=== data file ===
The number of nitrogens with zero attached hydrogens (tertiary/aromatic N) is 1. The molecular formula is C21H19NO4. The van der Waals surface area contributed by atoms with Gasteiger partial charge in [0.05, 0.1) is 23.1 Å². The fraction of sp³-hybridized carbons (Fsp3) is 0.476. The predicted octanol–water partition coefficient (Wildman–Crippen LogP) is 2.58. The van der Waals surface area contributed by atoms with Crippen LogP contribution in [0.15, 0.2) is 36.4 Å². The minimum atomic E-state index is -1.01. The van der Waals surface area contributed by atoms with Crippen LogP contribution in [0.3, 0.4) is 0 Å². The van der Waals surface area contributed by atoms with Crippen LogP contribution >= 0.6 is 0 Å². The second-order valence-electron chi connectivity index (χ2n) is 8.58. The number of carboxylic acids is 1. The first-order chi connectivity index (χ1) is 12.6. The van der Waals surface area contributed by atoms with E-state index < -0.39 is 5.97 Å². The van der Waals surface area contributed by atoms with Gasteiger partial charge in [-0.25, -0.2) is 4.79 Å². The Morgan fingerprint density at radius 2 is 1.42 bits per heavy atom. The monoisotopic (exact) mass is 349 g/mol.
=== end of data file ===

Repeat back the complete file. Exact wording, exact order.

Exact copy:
The number of nitrogens with zero attached hydrogens (tertiary/aromatic N) is 1. The molecular formula is C21H19NO4. The van der Waals surface area contributed by atoms with Gasteiger partial charge in [0.05, 0.1) is 23.1 Å². The fraction of sp³-hybridized carbons (Fsp3) is 0.476. The predicted octanol–water partition coefficient (Wildman–Crippen LogP) is 2.58. The van der Waals surface area contributed by atoms with Crippen LogP contribution in [0.15, 0.2) is 36.4 Å². The minimum atomic E-state index is -1.01. The van der Waals surface area contributed by atoms with Crippen LogP contribution in [0.3, 0.4) is 0 Å². The van der Waals surface area contributed by atoms with Crippen LogP contribution >= 0.6 is 0 Å². The second-order valence-electron chi connectivity index (χ2n) is 8.58. The number of carboxylic acids is 1. The first-order chi connectivity index (χ1) is 12.6. The van der Waals surface area contributed by atoms with E-state index < -0.39 is 5.97 Å². The van der Waals surface area contributed by atoms with Gasteiger partial charge in [-0.25, -0.2) is 4.79 Å². The Morgan fingerprint density at radius 2 is 1.42 bits per heavy atom. The monoisotopic (exact) mass is 349 g/mol.